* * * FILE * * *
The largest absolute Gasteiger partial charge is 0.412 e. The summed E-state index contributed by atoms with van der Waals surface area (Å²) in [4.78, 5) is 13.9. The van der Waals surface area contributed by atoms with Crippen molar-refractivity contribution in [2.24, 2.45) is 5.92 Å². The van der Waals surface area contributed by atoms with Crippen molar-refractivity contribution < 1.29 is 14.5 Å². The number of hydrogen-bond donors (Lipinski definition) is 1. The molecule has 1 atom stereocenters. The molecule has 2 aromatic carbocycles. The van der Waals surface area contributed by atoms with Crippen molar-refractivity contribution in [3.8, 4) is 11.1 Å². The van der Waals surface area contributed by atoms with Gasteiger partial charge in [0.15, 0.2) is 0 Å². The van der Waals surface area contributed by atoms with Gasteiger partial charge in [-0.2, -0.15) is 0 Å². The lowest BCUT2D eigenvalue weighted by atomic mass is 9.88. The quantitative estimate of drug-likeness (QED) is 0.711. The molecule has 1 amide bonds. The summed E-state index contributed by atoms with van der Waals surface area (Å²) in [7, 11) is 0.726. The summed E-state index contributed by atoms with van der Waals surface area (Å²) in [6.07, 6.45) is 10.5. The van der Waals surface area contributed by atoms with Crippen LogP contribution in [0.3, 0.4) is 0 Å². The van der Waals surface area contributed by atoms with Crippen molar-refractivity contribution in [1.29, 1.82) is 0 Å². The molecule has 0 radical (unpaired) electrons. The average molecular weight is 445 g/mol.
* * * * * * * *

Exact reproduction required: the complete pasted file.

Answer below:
The largest absolute Gasteiger partial charge is 0.412 e. The summed E-state index contributed by atoms with van der Waals surface area (Å²) in [4.78, 5) is 13.9. The van der Waals surface area contributed by atoms with Crippen molar-refractivity contribution in [2.24, 2.45) is 5.92 Å². The van der Waals surface area contributed by atoms with Crippen molar-refractivity contribution < 1.29 is 14.5 Å². The number of hydrogen-bond donors (Lipinski definition) is 1. The molecule has 1 atom stereocenters. The molecule has 2 aromatic carbocycles. The van der Waals surface area contributed by atoms with Crippen molar-refractivity contribution in [3.8, 4) is 11.1 Å². The van der Waals surface area contributed by atoms with Gasteiger partial charge in [0.15, 0.2) is 0 Å². The van der Waals surface area contributed by atoms with Gasteiger partial charge in [-0.2, -0.15) is 0 Å². The lowest BCUT2D eigenvalue weighted by atomic mass is 9.88. The quantitative estimate of drug-likeness (QED) is 0.711. The molecule has 1 amide bonds. The summed E-state index contributed by atoms with van der Waals surface area (Å²) in [7, 11) is 0.726. The summed E-state index contributed by atoms with van der Waals surface area (Å²) in [6.07, 6.45) is 10.5. The van der Waals surface area contributed by atoms with Crippen LogP contribution in [0.3, 0.4) is 0 Å². The van der Waals surface area contributed by atoms with Crippen molar-refractivity contribution in [1.29, 1.82) is 0 Å². The molecule has 0 radical (unpaired) electrons. The average molecular weight is 445 g/mol.